Work in Progress: Safety/Risk Continuum for Acupuncture Styles

Published in on Jan 28, 2021

One of the distinctive features of POCA Tech is that our school recognizes that there are many different ways to practice acupuncture, but no one right way. As part of encouraging a neutral, analytical, non judgmental, safety-positive relationship to risk, it seems like it’s worth describing a safety/risk continuum for acupuncture styles. There’s no one right way to practice acupuncture AND certain styles are clearly less risky than others.

This post will be revised (and maybe eventually turned into a diagram?) Please send comments or suggestions if you have them.

This continuum assumes all needles are sterile and single-use and that the patient’s skin is clean and intact. It takes into account, but isn’t limited to, the list of needle adverse events from the CNT Manual: bruising/bleeding, needle site pain/sensation, fainting, stuck needle, failure to remove needles, aggravation of symptoms, pneumothorax, injury to other organs, traumatic tissue injury (peripheral nerves or blood vessels), infection, and broken needle.

So without further ado, from least risky to most risky:

Non-insertion techniques (the needle doesn’t break the skin), utilized by styles such as Toyohari Acupuncture. POCA Tech doesn’t teach this approach but it’s obviously as valid as any other.

Auricular (ear) acupuncture.
The National Acupuncture Detox Association (NADA) has an excellent safety record.

Distal acupuncture with thin needles and gentle (if any)needle stimulation.
This is the main style taught at POCA Tech and practiced in many community acupuncture clinics. It emphasizes the treatment of toxic stress, which means prioritizing patients’ ability to relax deeply and even fall asleep.

Distal acupuncture with thicker needles and more needle stimulation.

Local acupuncture with thin needles and gentle (if any) needle stimulation.
Sometimes the results are dramatic and justify the risk.

Local acupuncture with thicker needles and more needle stimulation.
Dry needling would fall into this category. POCA Tech doesn’t teach this approach either.

And on the far end of the risk continuum...

Deep needling in the vicinity of organs.
For me, this end of the risk spectrum will be forever represented not by reckless physical therapists, but by my much-loved acupuncture teacher Yoshi who taught at a respected acupuncture school in the early 1990s. His tenure there ended because Yoshi’s approach to acupuncture included needling organs on purpose. He believed that beneficial results could be obtained by using an extremely thin, extremely long Japanese needle to “tickle” the surface of organs, particularly the lungs. When the school administration found out, they demanded that he publicly recant and apologize, and he ultimately left the school because of it.

I remember one class where I sat behind a student who told me that he’d needled her heart. It felt amazing, she said, glowing.

I’ve never needled anyone’s organs, intentionally or otherwise, but some of Yoshi’s other students did. I never heard of any negative consequences (possibly due to the extreme thinness of the needles?) which is a good reminder of the nature of risk. And I don’t know what Yoshi’s general attitude toward risk was; I was too young and too wrecked at that time to even grasp the concept, let alone ask him. When I saw him many years later, he wasn’t into that technique anymore; he’d moved on to o-ring diagnosis.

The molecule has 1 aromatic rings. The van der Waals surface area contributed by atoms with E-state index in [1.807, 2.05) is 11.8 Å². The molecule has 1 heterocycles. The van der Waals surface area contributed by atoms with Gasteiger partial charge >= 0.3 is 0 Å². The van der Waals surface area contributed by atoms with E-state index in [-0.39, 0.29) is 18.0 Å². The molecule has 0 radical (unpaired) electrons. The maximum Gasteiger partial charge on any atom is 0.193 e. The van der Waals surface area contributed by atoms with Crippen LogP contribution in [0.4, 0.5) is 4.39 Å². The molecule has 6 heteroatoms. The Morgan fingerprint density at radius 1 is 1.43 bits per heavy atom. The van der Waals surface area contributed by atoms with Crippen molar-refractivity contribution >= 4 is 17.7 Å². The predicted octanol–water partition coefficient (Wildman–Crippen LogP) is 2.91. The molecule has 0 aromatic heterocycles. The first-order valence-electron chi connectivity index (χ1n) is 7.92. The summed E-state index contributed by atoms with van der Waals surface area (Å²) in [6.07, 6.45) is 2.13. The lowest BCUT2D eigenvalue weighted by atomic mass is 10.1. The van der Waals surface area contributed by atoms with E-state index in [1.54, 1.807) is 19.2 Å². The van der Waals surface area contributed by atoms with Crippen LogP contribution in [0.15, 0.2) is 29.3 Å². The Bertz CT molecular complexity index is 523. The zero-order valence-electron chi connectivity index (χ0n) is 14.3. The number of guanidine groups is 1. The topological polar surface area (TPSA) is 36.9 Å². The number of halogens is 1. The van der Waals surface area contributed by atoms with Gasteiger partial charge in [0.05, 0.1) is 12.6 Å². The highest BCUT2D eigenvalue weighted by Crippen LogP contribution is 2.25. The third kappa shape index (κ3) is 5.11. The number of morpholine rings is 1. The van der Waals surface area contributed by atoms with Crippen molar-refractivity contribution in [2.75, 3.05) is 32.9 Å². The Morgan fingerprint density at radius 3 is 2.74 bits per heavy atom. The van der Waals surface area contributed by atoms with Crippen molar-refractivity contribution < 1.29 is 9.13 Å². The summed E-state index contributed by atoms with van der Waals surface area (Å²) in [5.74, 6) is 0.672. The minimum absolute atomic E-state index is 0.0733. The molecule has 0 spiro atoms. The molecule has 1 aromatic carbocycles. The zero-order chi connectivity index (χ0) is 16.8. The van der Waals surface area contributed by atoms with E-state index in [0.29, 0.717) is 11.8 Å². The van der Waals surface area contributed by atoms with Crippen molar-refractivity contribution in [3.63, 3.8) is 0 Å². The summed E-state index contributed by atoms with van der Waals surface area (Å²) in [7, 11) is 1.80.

It makes me think of the book In the Footsteps of the Yellow Emperor, which suggests that J.R. Worsley might have been influenced in the development of Five Element or Traditional Acupuncture by a Japanese acupuncturist who adopted the practice of using very few needles, and emphasizing counseling rather than needling, as a result of experiencing an acupuncture adverse event. It seems like that couldn’t have been a minor adverse event, right? Intentionally needling organs isn’t something most people associate with Japanese acupuncture, but Yoshi’s practice suggests that at least occasionally it was a thing. I wonder if J.R. Worsley’s teacher had a bad experience with it or something like it and swung to the opposite extreme as a result. We’ll never know.

But getting back to our continuum:

In general, the more needles you use and the deeper you insert them, the more risk of needle safety issues you’ll have; it’s just math. Similarly, the more needle stimulation you do (dipping, twirling, thrusting) the more risk of tissue damage you’ll have.

Some safety considerations are specific to the style of acupuncture, but most safety considerations for acupuncturists are global (see the rest of this blog). Making safety is something a practitioner needs to do no matter what style of acupuncture they practice.

It isn’t possible to practice acupuncture without risk. Even with non-insertion techniques, you have to prepare for the possibility of aggravation of symptoms. If you define your practice as energetic medicine, then you should expect energetic adverse events. IMHO, the more you think of your practice as energetic medicine, the more open you need to be to patients telling you about perceived adverse events.

One helpful development that has emerged from COVID is neutral, detailed ways to think about risk, as demonstrated by the concept of “COVID risk budgets”. Here’s an excellent article about an extremely nerdy -- and collective -- approach to that topic.

I think the concept of risk budgeting is useful to apply to acupuncture safety. There are many factors that go into an acupuncturist’s decision about what style of acupuncture to use, and it’s okay to make those decisions by factoring in your personal “risk budget”.

Stay tuned for future posts on the safety/risk continuum of social safety and talking/counseling/lifestyle advice.